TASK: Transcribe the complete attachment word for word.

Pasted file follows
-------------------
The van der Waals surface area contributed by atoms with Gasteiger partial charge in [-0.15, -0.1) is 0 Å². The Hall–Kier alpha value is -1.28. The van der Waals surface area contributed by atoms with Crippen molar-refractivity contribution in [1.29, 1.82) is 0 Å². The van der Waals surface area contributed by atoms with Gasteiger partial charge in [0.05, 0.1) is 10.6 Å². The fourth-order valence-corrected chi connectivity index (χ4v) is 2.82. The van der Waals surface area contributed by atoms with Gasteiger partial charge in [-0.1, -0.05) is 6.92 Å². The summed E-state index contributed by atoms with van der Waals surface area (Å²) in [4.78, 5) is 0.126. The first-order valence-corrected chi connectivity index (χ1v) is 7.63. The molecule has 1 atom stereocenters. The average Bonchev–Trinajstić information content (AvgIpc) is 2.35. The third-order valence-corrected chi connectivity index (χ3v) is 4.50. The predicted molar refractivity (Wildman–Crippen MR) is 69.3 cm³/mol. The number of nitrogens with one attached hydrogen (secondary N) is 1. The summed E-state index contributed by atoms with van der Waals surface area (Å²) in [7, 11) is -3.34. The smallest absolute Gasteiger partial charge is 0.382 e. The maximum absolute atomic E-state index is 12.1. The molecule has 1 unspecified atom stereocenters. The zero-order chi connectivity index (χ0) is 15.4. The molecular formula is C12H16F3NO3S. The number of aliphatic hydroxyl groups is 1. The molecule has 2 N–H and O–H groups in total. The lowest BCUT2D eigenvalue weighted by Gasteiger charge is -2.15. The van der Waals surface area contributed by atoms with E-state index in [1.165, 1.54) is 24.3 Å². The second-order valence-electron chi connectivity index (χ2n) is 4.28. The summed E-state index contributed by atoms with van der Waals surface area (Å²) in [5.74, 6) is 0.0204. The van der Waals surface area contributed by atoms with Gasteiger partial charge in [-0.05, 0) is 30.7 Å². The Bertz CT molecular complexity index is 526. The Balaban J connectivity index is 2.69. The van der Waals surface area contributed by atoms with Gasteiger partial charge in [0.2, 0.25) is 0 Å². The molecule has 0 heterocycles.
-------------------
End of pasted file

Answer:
The van der Waals surface area contributed by atoms with Gasteiger partial charge in [-0.15, -0.1) is 0 Å². The Hall–Kier alpha value is -1.28. The van der Waals surface area contributed by atoms with Crippen molar-refractivity contribution in [1.29, 1.82) is 0 Å². The van der Waals surface area contributed by atoms with Gasteiger partial charge in [0.05, 0.1) is 10.6 Å². The fourth-order valence-corrected chi connectivity index (χ4v) is 2.82. The van der Waals surface area contributed by atoms with Gasteiger partial charge in [-0.1, -0.05) is 6.92 Å². The summed E-state index contributed by atoms with van der Waals surface area (Å²) in [4.78, 5) is 0.126. The first-order valence-corrected chi connectivity index (χ1v) is 7.63. The molecule has 1 atom stereocenters. The average Bonchev–Trinajstić information content (AvgIpc) is 2.35. The third-order valence-corrected chi connectivity index (χ3v) is 4.50. The predicted molar refractivity (Wildman–Crippen MR) is 69.3 cm³/mol. The number of nitrogens with one attached hydrogen (secondary N) is 1. The summed E-state index contributed by atoms with van der Waals surface area (Å²) in [7, 11) is -3.34. The smallest absolute Gasteiger partial charge is 0.382 e. The maximum absolute atomic E-state index is 12.1. The molecule has 1 unspecified atom stereocenters. The zero-order chi connectivity index (χ0) is 15.4. The molecular formula is C12H16F3NO3S. The number of aliphatic hydroxyl groups is 1. The molecule has 2 N–H and O–H groups in total. The lowest BCUT2D eigenvalue weighted by Gasteiger charge is -2.15. The van der Waals surface area contributed by atoms with E-state index in [1.165, 1.54) is 24.3 Å². The second-order valence-electron chi connectivity index (χ2n) is 4.28. The summed E-state index contributed by atoms with van der Waals surface area (Å²) in [5.74, 6) is 0.0204. The van der Waals surface area contributed by atoms with Gasteiger partial charge in [-0.05, 0) is 30.7 Å². The Bertz CT molecular complexity index is 526. The Balaban J connectivity index is 2.69. The van der Waals surface area contributed by atoms with Gasteiger partial charge in [0.2, 0.25) is 0 Å². The molecule has 0 heterocycles.